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Lotus Root Kimpira – Renkon no Kinpira

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I was so excited to find fresh Lotus Roots in a shot the other day. In Japan, Lotus Roots are very common and can be purchased throughout the seasons. Since they are so common over there, to be honest, I did not know when Lotus Roots were in season before…, whoops….

Why am I so exited? It is because not only they are rare to find here in Australia, but they are also my father’s favourite vegetable. Especially this recipe, Lotus Roots Kimpira, was his favourite veggie dish. When I cooked it for him, I remember him praising me saying “Yours is better than your mum’s”. which was the best praise you could get from him.

In the shop, I put a small fresh Lotus Root in my basket without hesitation, just to make this dish. I went to the cashier and realised that the small lady cost me $9.00…. Well…, there was no option for me not to buy it, but I felt just little nostalgic….

Here is my father’s favourite recipe. Really hope you enjoy it.

 

Ingredients (Serving 4 as a side dish)

300g Lotus Root (Renkon) – peeled and sliced into thin rounds. Soak the slices in water for 5 minutes. This is to avoid them discolouring.

15ml Dashi stock

2 Tablespoons of Cooking Sake

½ Tablespoon of Sugar

½ Tablespoon of Mirin

1 Tablespoon of Soy Sauce

½ Teaspoon of Sesame Seeds

 

Method:

  1. Drain and dry the Lotus slices with paper towels. Heat a small amount of oil (not included in the ingredients’ lost above) in a fry pan on medium heat. Stir-fry the Lotus for a couple of minutes or until translucent.
  2. Add Dashi Stock, Cooking Sake, Sugar and Mirin. Cooking them for 2-3 minutes or until the liquid is half gone.
  3. Add Soy Sauce and cook them for 2-3 minutes or until the liquid is almost gone.
  4. Turn heat off and sprinkle Sesame Seeds over the lotus. It can be served both warm and cold.

 

 

Hot and Sour Soup with Salmon

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My version of Chinese Hot and Sour Soup. It might be an old remedy, but, I somehow believe in Ginger and Garlic to beat a cold. I like cooking this soup when my family is not feeling 100% in the cold winter.

While I use Salmon in this recipe, you can use a different protein instead (I reckon Chicken works very well). You can also use any vegetables in your fridge too.

One thing I recommend not to remove is Dried Shiitake Mushrooms, since Shiitake stock adds the rich flavour into the soup. Hope you enjoy the recipe.

 

Ingredients (Serve for 3-4 people)

For Broth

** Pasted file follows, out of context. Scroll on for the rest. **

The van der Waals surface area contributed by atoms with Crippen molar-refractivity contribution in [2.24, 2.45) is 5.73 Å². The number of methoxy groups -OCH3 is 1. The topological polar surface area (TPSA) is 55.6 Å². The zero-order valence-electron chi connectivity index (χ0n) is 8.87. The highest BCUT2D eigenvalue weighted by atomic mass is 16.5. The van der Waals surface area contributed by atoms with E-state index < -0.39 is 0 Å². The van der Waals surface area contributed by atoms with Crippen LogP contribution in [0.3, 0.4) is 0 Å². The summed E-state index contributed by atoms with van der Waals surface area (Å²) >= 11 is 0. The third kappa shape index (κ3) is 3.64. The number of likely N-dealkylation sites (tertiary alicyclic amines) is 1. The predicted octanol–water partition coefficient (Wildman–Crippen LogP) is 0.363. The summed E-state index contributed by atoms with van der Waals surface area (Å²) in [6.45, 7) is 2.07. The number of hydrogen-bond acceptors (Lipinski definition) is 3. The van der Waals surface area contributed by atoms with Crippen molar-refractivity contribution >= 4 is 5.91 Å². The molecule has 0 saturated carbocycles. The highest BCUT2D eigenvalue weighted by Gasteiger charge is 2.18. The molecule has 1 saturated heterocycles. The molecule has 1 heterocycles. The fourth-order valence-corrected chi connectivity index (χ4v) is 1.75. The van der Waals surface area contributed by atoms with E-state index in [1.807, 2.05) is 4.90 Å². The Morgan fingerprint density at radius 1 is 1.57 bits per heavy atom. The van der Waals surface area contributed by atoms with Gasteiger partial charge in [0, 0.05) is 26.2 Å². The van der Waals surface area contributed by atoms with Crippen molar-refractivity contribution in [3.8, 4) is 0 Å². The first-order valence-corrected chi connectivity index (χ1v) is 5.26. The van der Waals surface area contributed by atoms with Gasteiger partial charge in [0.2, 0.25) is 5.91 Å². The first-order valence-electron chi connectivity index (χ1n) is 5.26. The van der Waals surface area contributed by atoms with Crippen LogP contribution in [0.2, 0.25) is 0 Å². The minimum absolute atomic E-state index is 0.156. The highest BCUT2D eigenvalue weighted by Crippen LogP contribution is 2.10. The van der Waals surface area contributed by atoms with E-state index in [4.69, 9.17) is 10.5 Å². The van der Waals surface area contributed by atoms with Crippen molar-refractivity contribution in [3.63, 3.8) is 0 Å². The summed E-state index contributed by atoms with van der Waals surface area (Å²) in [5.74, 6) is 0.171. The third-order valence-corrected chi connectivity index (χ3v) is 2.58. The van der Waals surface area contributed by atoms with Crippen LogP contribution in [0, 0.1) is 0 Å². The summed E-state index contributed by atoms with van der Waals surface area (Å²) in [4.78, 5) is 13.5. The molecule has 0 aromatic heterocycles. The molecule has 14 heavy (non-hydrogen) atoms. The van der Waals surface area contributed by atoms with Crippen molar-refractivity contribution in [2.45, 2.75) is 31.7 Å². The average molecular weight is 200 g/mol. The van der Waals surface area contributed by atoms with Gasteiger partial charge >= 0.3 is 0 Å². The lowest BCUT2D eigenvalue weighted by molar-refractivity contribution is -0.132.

500ml Chicken Stock

500ml Soaking Liquid of Dried Shiitake Mushrooms – see “For other ingredients” and Method 1 below

1.5 Tablespoons of Light Soy Sauce

A pinch of Sea Salt

2 Tablespoons of White Vinegar

3 Teaspoons of Corn Starch

½ Teaspoon of Sesame Oil

For Salmon

180 – 200g Salmon Fillet – skin removed, chopped into small bite size pieces

1 Teaspoon of Soy Sauce

1 Teaspoon of Cooking Sake

For Other Ingredients

25g Dried Shiitake Mushrooms + 500ml of Water to reconstitute them – keep the soaking liquid

1 Onion –sliced

1 Carrot – cut into long sticks

1/6 Chinese cabbage – cut into small bite size pieces

1 Green Capsicum – sliced

1 or 2 bird eye red Chili (depends on your liking) – finely chopped

2 cloves of Garlic – finely chopped

10g Ginger – finely sliced

80g Dried Potato Noodles (“Malony” in Japanese, you can use Glass Noodles instead)

10 Green Beans – ends trimmed and cut to the same length as the sliced green capsicum

5 florets of Broccoli – separate into smaller florets

1 Egg

 

Method:

  1. Preparation of Dried Shiitake Mushrooms. Rinse the Shiitake. Soak them in 500ml of water to reconstitute. This will table about 10-15 minutes. If you are in a hurry, use warm water instead of cold water. Once they are reconstituted, slice them finely. Keep the soaking liquid.
  2. Preparation of Salmon. Cut and place the Salmon into a small bowl. Marinade the Salmon with Soy Sauce and Cooking Sake. Put it aside.
  3. In a large pot, put Shiitake, Onion, Carrot, Chinese cabbage, green Capsicum, Red Chili, Garlic and Ginger with Chicken Stock and the Shiitake Soaking Liquid. Bring it to a boil. Turn heat to low/medium and simmer it for 15 minutes with a lid on.
  4. Add Light Soy Sauce and a pinch of Salt. Simmer it for 10 minutes with the lid on.
  5. Add Dried Potato Noodles, Green Beans, Broccoli and the Salmon including the marinade to the pot. Put the lid back on and keep simmering for 10 minutes.
  6. Add White Vinegar and stir gently.
  7. Take 2 ladles of the broth out from the pot to a bowl. Add Corn starch to the bowl and whisk it until the Corn Starch is completely dissolved. Add the mixture to the pot and mix it into the soup gently. Add Sesame Oil.
  8. Beat an egg and pour it over the surface of the soup. Turn a heat off. Put the lid on and let it sit for 10 seconds. Serve while it is hot.